Canadian homeowners are facing uncertain times. In the recent years leading up to 2022, Canadians have experienced a prolonged period where interest rates were historically low. This led to mortgage rates also being low for many years. Part of the effect of this long period of low mortgage rates was that mortgages were easier to qualify for, which helped fuel a period of growth in the value of homes. In 2018, the average Canadian house price was $488,682. In 2022, that number had climbed to $703,875. The fuel for this growth was that with mortgages being easy to qualify for, it puts lots of money in the market, and this creates more buyers and higher demand for real estate, driving prices up. Things have changed, though, and they have changed rapidly. Now, Canadians are in for a few years of uncertainty when it comes to mortgages and the value of their homes. The reason for this is that as the country began to recover from COVID-19, the economy began to experience inflation that pushed living expenses higher and higher. One of the main tools that the Bank of Canada has at its disposal to combat inflation is to increase interest rates. The idea behind this is that if it costs more to borrow money, people are encouraged to spend less; when people spend less, demand decreases, and eventually, this leads to a drop in the price of everyday goods. With the mortgage industry, the increases in interest rates from the Bank of Canada, as well as changing bond yields, led to them also increasing their rates. Now, homeowners are faced with an unknown future that can be a bit scary. Let’s look at what the issues can be and potential ways a mortgage broker like Strata Mortgages could help you come up with a plan on how to live in a changing interest rate landscape.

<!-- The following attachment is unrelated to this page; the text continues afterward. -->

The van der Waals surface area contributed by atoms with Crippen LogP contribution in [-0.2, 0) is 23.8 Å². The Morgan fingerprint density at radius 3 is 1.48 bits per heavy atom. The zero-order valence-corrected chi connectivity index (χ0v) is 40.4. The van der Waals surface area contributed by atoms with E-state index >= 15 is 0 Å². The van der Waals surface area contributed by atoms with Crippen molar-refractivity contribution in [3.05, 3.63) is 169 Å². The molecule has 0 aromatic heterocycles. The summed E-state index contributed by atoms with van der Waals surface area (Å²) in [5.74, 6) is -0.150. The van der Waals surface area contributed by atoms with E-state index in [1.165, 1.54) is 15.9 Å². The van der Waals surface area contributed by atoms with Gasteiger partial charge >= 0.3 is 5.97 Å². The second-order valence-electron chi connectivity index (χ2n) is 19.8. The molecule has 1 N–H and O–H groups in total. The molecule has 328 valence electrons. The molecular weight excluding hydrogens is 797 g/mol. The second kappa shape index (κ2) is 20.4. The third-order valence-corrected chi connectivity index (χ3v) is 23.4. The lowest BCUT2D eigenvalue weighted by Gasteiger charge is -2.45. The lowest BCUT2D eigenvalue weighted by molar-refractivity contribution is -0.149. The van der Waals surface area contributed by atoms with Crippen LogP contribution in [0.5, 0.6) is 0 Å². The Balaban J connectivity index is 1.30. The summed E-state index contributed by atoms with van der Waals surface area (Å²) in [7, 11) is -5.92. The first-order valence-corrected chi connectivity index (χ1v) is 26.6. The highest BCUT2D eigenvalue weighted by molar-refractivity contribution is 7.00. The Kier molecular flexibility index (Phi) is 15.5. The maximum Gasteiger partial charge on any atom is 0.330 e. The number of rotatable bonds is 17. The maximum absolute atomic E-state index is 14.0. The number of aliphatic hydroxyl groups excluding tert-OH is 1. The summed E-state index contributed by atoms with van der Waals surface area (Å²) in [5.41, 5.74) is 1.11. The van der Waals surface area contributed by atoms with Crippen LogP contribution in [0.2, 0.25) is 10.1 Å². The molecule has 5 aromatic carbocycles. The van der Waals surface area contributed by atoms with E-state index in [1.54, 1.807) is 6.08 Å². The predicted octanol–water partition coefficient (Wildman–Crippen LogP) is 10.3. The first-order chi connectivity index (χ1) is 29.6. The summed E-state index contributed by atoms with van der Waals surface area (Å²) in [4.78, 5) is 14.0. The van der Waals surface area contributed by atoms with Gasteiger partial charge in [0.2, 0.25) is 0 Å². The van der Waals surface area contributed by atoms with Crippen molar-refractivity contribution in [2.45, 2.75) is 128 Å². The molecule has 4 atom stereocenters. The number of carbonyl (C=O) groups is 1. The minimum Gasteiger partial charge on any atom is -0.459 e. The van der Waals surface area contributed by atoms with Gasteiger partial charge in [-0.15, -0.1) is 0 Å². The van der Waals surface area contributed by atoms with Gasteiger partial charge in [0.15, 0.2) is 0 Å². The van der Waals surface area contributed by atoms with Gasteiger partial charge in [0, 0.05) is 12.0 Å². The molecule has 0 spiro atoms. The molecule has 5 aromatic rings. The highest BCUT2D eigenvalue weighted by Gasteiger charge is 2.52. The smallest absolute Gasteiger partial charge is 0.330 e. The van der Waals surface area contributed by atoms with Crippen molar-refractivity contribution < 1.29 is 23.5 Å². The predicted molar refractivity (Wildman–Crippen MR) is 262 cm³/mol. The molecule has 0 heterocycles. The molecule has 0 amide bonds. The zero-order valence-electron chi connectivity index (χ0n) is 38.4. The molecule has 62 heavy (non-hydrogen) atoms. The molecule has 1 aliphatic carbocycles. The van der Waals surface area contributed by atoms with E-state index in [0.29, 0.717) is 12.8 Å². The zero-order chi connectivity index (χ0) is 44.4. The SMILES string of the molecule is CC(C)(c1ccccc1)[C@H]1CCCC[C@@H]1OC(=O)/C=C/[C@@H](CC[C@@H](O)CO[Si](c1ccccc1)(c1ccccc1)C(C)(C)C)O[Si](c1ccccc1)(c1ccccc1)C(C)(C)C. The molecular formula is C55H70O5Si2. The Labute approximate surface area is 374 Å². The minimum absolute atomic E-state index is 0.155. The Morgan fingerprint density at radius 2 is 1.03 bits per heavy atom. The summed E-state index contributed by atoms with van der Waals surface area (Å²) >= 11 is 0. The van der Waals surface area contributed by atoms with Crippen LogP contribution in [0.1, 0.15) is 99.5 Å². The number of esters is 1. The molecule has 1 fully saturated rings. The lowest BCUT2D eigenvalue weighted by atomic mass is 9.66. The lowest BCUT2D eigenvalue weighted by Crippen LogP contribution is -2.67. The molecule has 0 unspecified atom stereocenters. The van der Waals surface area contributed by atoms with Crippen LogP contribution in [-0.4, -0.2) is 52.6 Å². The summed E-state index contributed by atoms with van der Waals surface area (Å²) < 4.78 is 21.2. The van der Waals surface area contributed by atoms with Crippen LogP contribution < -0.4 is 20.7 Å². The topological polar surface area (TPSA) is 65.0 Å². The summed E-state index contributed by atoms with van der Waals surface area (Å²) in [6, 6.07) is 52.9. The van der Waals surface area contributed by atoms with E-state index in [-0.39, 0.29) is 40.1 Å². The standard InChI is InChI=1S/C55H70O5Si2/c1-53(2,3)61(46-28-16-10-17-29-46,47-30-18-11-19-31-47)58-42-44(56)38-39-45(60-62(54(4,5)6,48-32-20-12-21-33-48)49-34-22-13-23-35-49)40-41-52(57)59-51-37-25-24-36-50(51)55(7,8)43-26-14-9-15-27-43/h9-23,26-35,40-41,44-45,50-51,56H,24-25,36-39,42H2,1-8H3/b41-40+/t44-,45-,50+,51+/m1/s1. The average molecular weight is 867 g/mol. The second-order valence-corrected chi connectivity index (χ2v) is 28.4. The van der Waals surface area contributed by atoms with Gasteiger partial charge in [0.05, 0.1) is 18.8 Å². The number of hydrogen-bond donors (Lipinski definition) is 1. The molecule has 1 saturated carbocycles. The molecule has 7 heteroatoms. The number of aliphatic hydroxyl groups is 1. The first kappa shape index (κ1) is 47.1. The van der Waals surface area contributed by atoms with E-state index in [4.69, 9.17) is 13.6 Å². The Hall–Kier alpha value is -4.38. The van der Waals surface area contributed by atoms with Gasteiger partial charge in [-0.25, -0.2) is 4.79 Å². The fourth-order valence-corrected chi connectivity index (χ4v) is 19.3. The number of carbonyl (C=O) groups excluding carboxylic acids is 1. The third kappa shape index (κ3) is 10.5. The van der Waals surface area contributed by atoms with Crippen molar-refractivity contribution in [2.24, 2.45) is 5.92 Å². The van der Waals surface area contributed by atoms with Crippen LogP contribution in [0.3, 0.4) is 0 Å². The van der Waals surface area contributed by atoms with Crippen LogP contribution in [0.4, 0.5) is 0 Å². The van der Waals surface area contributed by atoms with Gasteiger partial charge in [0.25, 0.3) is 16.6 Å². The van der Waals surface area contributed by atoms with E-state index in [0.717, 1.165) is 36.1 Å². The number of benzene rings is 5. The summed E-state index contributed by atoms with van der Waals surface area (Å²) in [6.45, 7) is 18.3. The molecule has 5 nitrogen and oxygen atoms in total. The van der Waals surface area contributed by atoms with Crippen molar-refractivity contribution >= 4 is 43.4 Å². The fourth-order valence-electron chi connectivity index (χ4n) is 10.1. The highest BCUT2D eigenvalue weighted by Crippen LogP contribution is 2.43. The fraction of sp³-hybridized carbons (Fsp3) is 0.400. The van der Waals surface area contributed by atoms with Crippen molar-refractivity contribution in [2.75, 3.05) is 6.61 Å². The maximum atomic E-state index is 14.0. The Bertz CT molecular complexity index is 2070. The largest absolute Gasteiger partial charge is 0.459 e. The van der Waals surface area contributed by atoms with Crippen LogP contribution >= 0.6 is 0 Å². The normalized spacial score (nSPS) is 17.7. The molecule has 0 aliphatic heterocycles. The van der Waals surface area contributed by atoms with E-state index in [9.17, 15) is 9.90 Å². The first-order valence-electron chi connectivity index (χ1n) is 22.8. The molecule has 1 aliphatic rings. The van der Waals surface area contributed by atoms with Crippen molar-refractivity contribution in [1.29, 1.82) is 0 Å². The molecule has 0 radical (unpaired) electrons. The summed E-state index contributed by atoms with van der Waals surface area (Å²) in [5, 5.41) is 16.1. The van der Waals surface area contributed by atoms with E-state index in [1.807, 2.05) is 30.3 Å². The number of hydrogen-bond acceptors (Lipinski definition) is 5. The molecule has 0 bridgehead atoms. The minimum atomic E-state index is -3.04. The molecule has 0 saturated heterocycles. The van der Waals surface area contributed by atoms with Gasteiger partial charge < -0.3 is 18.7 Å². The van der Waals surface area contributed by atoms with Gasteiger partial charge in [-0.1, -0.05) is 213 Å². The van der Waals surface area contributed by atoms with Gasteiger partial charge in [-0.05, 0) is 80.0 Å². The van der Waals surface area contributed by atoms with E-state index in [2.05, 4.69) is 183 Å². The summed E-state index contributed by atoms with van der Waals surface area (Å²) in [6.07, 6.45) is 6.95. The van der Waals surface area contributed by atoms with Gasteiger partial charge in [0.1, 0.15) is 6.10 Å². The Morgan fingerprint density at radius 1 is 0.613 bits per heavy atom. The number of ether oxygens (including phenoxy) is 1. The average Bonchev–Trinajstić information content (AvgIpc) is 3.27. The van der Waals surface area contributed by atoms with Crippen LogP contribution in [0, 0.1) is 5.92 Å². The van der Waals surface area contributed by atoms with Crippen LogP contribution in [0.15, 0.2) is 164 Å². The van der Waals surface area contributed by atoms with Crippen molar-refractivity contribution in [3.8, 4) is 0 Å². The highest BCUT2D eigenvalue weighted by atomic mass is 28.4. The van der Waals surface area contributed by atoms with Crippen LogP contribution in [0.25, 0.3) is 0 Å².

In this article:
- What is the Reason People are Concerned?
- What Can You Do to Help Deal with Higher Rates?
- How Else Do Higher Rates Affect Me at Mortgage Renewal Time?
What is the Reason People are Concerned?